- Domestic legislation on implementation: Many provisions of the Geneva Conventions and of their Additional Protocols imperatively require each State Party to enact laws and issue other regulations to guarantee full implementation of its international obligations. This holds particularly true for the obligation to make grave breaches of international humanitarian law (commonly called "war crimes") crimes under domestic law. In the same way, misuse of the red cross or the red crescent distinctive emblem must be prosecuted under domestic law.

    - Prosecution of persons who have committed grave breaches of international humanitarian law: Such persons must be prosecuted by any State party under whose authority they find themselves. That State may, however, extradite the suspect to another State Party which is willing to prosecute him. Individuals accused of violating humanitarian law may also be tried by an international criminal court. The United Nations Security Council has established two such courts: the Tribunals for the former Yugoslavia and for Rwanda. On 17 July 1998, a Diplomatic Conference convened by the United Nations in Rome adopted the Statute of the International Criminal Court.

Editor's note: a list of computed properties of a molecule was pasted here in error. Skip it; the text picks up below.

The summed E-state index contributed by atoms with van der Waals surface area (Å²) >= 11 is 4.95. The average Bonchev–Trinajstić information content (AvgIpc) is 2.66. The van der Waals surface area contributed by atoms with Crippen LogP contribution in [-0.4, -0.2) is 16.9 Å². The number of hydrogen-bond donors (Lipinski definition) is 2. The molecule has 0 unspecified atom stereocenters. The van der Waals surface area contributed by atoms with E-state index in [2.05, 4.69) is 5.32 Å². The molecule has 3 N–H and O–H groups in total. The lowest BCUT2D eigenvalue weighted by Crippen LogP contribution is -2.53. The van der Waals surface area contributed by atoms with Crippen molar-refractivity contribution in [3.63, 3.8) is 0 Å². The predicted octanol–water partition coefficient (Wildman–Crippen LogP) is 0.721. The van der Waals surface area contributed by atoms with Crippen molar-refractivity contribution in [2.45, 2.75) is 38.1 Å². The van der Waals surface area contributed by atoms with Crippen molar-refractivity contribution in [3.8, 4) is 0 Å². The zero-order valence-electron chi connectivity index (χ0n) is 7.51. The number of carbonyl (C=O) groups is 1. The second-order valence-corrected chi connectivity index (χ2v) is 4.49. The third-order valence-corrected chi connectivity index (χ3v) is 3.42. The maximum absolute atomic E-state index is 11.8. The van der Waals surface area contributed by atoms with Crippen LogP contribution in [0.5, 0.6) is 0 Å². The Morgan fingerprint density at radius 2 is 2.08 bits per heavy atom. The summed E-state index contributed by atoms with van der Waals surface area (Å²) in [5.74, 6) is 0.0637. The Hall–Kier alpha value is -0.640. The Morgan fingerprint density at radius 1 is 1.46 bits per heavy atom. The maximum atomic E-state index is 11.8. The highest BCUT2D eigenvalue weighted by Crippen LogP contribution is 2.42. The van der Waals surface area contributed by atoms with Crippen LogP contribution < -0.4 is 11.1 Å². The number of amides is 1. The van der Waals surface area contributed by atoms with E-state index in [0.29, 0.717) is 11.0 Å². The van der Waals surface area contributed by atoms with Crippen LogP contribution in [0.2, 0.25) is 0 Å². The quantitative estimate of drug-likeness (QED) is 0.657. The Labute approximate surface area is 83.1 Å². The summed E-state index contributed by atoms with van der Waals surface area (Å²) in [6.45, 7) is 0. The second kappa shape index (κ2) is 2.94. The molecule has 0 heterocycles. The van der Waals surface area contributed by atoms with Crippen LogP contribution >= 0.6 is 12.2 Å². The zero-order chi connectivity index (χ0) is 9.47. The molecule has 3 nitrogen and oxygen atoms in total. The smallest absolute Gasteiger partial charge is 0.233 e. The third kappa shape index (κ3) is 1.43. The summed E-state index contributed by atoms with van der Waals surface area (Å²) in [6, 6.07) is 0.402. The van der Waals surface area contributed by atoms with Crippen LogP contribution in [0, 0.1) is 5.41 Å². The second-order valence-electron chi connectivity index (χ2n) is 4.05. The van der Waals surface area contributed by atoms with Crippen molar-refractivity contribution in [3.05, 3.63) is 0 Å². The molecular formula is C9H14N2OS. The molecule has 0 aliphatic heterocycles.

Geneva Convention relative to the Protection of Civilian Persons in Time of War (1949) (article 44, 70)
    This treaty protects refugees during war. Refugees cannot be treated as "enemy aliens".

    Protocol Additional to the Geneva Conventions of 12 August 1949, and relating to the Protection of Victims of International Armed Conflicts (Protocol 1) (1977) (article 73)
    "Persons who, before the beginning of hostilities, were considered as stateless persons or refugees ... shall be protected persons..., in all circumstances and without any adverse distinction."

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    Advocacy, Educational and Training Materials

    For advocates

    Code of Conduct for Conflict Transformation Work (International Alert)